In the wake of heart attack and bypass surgery, I imagine life after my death
Through spring and summer of 2010 I felt uncertain and disorganized. My imagination got the better of me. After nearly dying from an unexpected heart attack on the evening of May 17, 2010 and during weeks following bypass surgery on May 18, I wondered how patients negotiate complex recovery processes.
My mind drifted to countless scenes during day, night and early morning hours. How do familiar social settings change after death?
I’m at home resting on the front room futon. Sunlight dances inside senses while Gregorian chant comforts from years gone by — Kyrie Eleison, Lord have mercy. I stare over at dining room table and chairs, while the mended heart races here and up there looking down on wife, son and daughter eating under clear glass chandler. My chair is empty, and I'm nowhere in sight.
Life goes on as it has after deaths of billions over countless centuries. But I can't hear family dreams or feel their love. I will never smell my wife's delicious evening meals.
Disappearing to places we humans ponder I've become a lone uneasy rider roaming graveyards exploding into space.
I'm watching Detroit Tiger early season victories when friends and colleagues suddenly appear as if summoned by haunting, World Cup vuvuzela horn echoes. No one notices me and words are untouchable. What do we have in common — perhaps a certain humor regarding human glories and follies? Their conversations comfort while I float above connection: a real nowhere man with no point of view. I search inside invisible mists, but no one takes hold.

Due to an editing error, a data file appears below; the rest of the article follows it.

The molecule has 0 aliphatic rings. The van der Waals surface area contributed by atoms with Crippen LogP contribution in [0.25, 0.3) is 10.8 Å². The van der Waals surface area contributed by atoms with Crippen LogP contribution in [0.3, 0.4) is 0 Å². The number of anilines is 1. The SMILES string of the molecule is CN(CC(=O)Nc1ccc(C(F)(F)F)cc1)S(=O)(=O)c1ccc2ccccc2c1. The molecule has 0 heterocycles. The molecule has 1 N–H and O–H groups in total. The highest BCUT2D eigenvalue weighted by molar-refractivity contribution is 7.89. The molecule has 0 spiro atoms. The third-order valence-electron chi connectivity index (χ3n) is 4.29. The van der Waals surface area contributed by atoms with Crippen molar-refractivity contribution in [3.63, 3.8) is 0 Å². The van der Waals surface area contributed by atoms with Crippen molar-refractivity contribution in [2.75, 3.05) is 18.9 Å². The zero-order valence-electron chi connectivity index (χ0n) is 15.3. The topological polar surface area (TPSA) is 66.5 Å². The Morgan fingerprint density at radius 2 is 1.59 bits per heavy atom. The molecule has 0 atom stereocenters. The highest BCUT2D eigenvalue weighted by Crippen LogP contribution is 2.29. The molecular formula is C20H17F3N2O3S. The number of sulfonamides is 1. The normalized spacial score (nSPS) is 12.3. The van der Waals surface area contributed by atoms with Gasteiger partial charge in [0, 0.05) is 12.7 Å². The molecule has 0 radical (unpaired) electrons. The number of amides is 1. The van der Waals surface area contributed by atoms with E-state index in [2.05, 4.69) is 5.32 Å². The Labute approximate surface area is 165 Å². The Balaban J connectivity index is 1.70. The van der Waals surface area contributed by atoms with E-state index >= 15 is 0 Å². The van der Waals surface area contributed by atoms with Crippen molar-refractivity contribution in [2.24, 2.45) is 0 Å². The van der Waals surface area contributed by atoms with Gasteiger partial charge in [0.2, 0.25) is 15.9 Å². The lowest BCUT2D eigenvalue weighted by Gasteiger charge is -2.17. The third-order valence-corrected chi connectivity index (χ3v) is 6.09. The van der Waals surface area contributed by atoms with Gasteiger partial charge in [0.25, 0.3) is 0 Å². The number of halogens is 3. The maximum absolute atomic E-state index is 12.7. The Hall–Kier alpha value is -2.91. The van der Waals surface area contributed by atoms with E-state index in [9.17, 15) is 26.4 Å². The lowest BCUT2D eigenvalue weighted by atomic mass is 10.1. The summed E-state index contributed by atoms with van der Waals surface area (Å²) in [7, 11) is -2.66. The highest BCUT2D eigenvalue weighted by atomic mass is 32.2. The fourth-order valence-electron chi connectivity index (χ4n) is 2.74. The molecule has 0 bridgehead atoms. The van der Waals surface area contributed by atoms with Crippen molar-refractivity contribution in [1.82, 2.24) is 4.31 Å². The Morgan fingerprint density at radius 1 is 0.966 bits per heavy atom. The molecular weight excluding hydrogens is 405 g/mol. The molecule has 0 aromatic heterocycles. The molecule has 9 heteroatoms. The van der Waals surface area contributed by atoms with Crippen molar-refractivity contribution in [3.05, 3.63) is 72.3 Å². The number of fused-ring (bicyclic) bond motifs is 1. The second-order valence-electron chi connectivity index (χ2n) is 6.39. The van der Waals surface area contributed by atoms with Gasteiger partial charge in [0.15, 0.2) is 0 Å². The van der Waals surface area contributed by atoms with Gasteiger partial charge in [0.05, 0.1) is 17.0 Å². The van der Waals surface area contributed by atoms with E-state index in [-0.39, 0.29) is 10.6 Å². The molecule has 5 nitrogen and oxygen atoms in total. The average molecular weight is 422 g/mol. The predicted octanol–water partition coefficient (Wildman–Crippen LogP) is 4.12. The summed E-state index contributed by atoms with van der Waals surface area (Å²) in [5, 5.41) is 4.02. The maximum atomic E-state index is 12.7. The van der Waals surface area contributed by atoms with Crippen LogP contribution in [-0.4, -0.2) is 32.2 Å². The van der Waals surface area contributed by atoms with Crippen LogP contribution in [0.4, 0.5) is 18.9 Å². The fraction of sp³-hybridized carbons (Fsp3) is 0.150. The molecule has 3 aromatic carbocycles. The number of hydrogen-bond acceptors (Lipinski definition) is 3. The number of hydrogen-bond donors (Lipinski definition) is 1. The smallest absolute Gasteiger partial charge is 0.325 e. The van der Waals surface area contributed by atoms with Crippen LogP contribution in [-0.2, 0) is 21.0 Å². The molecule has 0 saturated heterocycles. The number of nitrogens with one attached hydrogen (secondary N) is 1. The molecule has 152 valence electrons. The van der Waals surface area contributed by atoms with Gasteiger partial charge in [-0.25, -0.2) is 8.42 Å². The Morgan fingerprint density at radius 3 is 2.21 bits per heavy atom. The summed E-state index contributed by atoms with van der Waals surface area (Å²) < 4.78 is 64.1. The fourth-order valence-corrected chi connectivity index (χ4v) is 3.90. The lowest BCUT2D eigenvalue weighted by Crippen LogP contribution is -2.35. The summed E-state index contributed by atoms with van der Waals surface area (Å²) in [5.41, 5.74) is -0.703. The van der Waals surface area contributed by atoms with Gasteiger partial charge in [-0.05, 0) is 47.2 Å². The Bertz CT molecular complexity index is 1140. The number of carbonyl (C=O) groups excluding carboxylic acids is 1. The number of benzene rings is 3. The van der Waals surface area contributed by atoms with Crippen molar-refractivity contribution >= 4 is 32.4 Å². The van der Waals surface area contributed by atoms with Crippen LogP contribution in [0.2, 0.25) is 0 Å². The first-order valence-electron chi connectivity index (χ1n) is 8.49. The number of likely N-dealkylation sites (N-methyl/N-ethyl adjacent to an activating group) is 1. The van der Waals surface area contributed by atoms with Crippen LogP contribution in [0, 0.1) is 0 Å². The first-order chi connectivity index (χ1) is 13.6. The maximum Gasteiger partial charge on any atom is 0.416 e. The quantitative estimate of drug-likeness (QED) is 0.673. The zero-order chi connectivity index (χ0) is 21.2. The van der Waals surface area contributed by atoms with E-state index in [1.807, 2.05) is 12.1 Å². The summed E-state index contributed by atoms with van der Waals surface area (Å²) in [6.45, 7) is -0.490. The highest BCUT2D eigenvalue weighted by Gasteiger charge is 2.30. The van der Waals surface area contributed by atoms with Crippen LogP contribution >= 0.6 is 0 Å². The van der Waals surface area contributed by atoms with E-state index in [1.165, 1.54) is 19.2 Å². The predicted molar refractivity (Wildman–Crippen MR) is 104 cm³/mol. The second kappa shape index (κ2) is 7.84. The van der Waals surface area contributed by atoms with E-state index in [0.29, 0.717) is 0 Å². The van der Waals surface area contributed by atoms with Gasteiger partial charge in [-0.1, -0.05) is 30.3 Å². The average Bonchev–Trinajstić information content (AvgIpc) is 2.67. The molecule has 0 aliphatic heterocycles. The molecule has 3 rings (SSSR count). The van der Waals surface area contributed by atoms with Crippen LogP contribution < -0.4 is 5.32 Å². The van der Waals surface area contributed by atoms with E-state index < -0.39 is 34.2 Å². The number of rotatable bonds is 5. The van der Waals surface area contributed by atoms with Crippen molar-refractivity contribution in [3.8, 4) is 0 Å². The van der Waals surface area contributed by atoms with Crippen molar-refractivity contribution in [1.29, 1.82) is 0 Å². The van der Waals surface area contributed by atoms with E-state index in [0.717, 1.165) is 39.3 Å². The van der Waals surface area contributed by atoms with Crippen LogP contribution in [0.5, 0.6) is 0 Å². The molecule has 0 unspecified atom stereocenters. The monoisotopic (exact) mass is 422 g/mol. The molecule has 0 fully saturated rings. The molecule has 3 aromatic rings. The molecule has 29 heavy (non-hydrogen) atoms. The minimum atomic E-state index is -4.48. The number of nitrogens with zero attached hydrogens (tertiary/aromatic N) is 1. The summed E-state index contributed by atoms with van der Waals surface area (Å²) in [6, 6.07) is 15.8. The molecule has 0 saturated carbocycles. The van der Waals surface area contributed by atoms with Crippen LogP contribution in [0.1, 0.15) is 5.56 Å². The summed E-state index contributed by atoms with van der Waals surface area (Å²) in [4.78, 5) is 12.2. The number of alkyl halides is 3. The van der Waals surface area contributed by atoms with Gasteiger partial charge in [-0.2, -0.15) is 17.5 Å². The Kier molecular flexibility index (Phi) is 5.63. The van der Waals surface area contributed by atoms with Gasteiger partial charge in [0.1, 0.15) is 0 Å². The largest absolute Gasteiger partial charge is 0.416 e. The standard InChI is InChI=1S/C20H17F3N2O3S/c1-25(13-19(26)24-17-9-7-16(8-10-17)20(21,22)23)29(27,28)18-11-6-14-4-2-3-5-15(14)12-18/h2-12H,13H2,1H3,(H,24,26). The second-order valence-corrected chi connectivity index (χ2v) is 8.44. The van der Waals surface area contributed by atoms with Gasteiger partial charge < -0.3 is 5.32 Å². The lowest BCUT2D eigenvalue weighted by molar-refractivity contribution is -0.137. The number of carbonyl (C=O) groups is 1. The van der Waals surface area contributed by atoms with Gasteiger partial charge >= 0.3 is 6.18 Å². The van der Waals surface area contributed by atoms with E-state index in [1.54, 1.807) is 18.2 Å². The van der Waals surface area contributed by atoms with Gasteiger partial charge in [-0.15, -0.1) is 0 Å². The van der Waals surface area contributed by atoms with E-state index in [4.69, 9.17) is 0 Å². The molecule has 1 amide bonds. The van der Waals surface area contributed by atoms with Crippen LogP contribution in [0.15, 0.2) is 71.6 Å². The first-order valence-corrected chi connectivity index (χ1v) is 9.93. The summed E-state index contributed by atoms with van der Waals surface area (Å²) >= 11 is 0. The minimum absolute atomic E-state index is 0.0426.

Tears flood my eyes as I doze off to chilling solitudes when daughter, son or wife might leave.
I’m in a course I have team-taught since 2001. During recovery weeks unwanted images of two colleagues teaching without me intrude and surround. As I look down they’re content, but I’m absent for the first time since dying on May 17 at 9:11 p.m. in the University of Michigan Hospital Emergency Room.
My body disappears to places where the dead assemble — seeking direction.
I never make it to the Cardiovascular Center for life-saving surgery, and no one opens my chest to pull back a lonely heart for Sergeant Pepper’s Band. The music stops. Who will sift through books and papers? My name vanishes from my third floor office door in the Literature, Science & Arts building on State Street.
I’m detaching through late evenings and early mornings before family awakens. I dread dark hours when I’m physically uncomfortable, fearing sleep might be everlasting now and forever. Amen. Trying to ignore heart beats beneath an eight inch scar I gently touch my chest.
Summer thunder and light rumble through thoughts and diamonds on Lucy’s sky. Time before sun pulls to emptiness spiraling from human contact. Dies Irae: Day of wrath.
How would I carry on after this 2010 magical tour?
Recovery continues in recent months